Performance Insights

    You can use Amazon RDS Performance Insights to identify queries responsible for the database load. To do this,

    1. Check the SQL tab that corresponds to the time-frame you want to analyze.
    2. Identify the query that is taking the longest.
    3. Check the resource-intensive query and the wait events observed during this period. The following are wait events frequently associated with high CPU utilization:
      SOS_SCHEDULER_YIELD: This wait indicates that a worker yielded for someone else to run. High wait counts with low wait times usually indicate CPU-bound queries. High wait times here might be caused by issues with yielding. If you see a long wait time here, you must further review the workload.
      If SOS_SCHEDULER_YIELD is the prevalent wait type, it might indicate that CPU pressure is the problem. Review the type of workload and perform additional tuning.
      CXPACKET and CXCONSUMER: Parallelism-related wait events usually aren't a concern. But, if wait events are frequent and impacting performance, review the queries and set suitable values for the cost threshold of parallelism. Make sure that SQL Server is choosing the lower cost parallelism parameter in the parameter group.
      You can also increase the MAXDOP (max degree of parallelism) to 1 at the query or instance-level based on your use case.
      ThreadPool: This wait event indicates thread exhaustion. If your instance class is capable of handling it, increase the max worker threads parameter. ThreadPool waits might occur due to excessive threads being used. Excessive threads are used due to blocking, a high workload, or a high number of parallel queries. Or, this wait might be caused by misconfiguration of the max worker threads parameter.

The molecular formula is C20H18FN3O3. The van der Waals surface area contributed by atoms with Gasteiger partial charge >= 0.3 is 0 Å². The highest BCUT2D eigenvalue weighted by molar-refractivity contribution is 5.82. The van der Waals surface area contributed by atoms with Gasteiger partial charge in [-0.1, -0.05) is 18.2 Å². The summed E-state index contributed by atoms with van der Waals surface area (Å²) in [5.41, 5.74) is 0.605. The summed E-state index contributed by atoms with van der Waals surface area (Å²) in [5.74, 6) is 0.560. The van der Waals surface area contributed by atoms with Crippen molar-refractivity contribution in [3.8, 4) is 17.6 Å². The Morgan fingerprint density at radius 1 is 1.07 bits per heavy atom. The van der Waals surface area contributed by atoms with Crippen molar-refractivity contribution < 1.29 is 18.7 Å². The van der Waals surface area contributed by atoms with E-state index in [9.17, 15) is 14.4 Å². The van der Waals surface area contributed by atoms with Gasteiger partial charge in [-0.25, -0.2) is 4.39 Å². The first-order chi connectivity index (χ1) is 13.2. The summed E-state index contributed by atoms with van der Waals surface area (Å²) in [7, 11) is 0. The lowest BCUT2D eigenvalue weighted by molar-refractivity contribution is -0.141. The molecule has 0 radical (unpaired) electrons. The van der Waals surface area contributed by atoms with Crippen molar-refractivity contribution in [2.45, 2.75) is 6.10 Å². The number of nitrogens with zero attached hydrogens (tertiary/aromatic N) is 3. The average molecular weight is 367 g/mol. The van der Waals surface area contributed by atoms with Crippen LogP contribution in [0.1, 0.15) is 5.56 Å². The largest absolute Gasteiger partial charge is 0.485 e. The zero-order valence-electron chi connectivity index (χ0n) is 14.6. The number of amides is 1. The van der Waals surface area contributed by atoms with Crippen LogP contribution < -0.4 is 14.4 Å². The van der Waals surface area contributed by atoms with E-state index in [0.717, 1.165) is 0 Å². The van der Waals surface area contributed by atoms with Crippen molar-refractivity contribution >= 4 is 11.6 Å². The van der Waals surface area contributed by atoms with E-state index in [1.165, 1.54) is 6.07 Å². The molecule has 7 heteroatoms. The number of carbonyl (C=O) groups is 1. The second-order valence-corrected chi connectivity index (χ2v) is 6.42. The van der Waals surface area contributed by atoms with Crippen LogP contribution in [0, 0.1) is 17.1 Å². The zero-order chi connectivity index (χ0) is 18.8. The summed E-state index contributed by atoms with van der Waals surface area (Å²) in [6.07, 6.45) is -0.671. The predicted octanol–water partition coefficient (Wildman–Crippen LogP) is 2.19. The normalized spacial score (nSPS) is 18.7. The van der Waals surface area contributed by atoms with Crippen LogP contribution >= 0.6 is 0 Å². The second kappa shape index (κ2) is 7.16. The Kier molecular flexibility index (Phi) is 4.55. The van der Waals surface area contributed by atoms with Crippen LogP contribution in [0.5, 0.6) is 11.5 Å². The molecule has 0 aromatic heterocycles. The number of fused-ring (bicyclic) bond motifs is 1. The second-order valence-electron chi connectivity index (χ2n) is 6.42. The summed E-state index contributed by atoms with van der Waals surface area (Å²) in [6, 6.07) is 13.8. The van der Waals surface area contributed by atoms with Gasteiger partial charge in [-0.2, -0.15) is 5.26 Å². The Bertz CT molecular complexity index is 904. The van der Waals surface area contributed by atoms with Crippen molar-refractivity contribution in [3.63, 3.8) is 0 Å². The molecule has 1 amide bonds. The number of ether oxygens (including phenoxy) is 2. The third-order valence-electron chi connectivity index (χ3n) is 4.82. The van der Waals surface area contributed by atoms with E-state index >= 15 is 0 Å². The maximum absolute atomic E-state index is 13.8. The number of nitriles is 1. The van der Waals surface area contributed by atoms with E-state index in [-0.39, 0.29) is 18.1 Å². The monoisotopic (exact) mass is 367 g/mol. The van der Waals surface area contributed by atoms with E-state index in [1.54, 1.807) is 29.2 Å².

4. Check the Database Metrics for batch requests, SQL compilations, and SQL recompilation's. Check if queries are being compiled many times, indicating improvised queries. Also check if queries are recompiled frequently for a given batch, indicating the use of with recompile in the query code. Both of these cause high CPU usage.

    SQL Server native tools

    Specific queries for CPU troubleshooting: For more information, see Troubleshoot high-CPU-usage issues in SQL Server on the Microsoft documentation website. Focus on the CPU intensive queries, update statistics, missing indexes, and parameter sniffing.

    Check the execution plan for poor performing queries and perform additional tuning. For more information, see Display an actual execution plan on the Microsoft documentation website.

    Troubleshoot excessive locking, blocking, and deadlock-related issues using queries and Extended Events. For more information, see Understand and resolve SQL Server blocking problems on the Microsoft documentation website.

    Note: You can't use the normal method for saving XEL files when configuring Extended Events in RDS for SQL Server. For instructions on how to configure extended events, see Set up Extended Events in Amazon RDS for SQL Server.

    Use SQL Server reports to get the performance reports available natively in SQL Server. Use these reports to fine tune your workload. For more information, see Performance Dashboard on the Microsoft documentation website.